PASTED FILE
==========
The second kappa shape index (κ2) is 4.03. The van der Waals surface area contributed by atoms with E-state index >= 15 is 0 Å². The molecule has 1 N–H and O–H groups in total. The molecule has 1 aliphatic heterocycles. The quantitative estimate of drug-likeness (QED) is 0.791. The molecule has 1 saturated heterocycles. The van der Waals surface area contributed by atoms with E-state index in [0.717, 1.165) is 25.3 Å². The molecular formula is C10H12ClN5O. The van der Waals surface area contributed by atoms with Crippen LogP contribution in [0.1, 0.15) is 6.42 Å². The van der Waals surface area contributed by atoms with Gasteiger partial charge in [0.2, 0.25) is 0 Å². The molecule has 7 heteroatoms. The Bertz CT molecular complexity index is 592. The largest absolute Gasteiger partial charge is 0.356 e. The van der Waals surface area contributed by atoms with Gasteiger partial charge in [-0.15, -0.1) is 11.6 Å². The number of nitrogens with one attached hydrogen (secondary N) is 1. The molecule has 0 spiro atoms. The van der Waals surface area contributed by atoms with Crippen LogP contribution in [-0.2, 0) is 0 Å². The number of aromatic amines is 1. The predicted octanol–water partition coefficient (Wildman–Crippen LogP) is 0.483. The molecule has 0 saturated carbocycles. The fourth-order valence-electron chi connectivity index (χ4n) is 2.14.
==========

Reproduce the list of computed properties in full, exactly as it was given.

The second kappa shape index (κ2) is 4.03. The van der Waals surface area contributed by atoms with E-state index >= 15 is 0 Å². The molecule has 1 N–H and O–H groups in total. The molecule has 1 aliphatic heterocycles. The quantitative estimate of drug-likeness (QED) is 0.791. The molecule has 1 saturated heterocycles. The van der Waals surface area contributed by atoms with E-state index in [0.717, 1.165) is 25.3 Å². The molecular formula is C10H12ClN5O. The van der Waals surface area contributed by atoms with Crippen LogP contribution in [0.1, 0.15) is 6.42 Å². The van der Waals surface area contributed by atoms with Gasteiger partial charge in [0.2, 0.25) is 0 Å². The molecule has 7 heteroatoms. The Bertz CT molecular complexity index is 592. The largest absolute Gasteiger partial charge is 0.356 e. The van der Waals surface area contributed by atoms with Gasteiger partial charge in [-0.15, -0.1) is 11.6 Å². The number of nitrogens with one attached hydrogen (secondary N) is 1. The molecule has 0 spiro atoms. The van der Waals surface area contributed by atoms with Crippen LogP contribution in [-0.2, 0) is 0 Å². The number of aromatic amines is 1. The predicted octanol–water partition coefficient (Wildman–Crippen LogP) is 0.483. The molecule has 0 saturated carbocycles. The fourth-order valence-electron chi connectivity index (χ4n) is 2.14.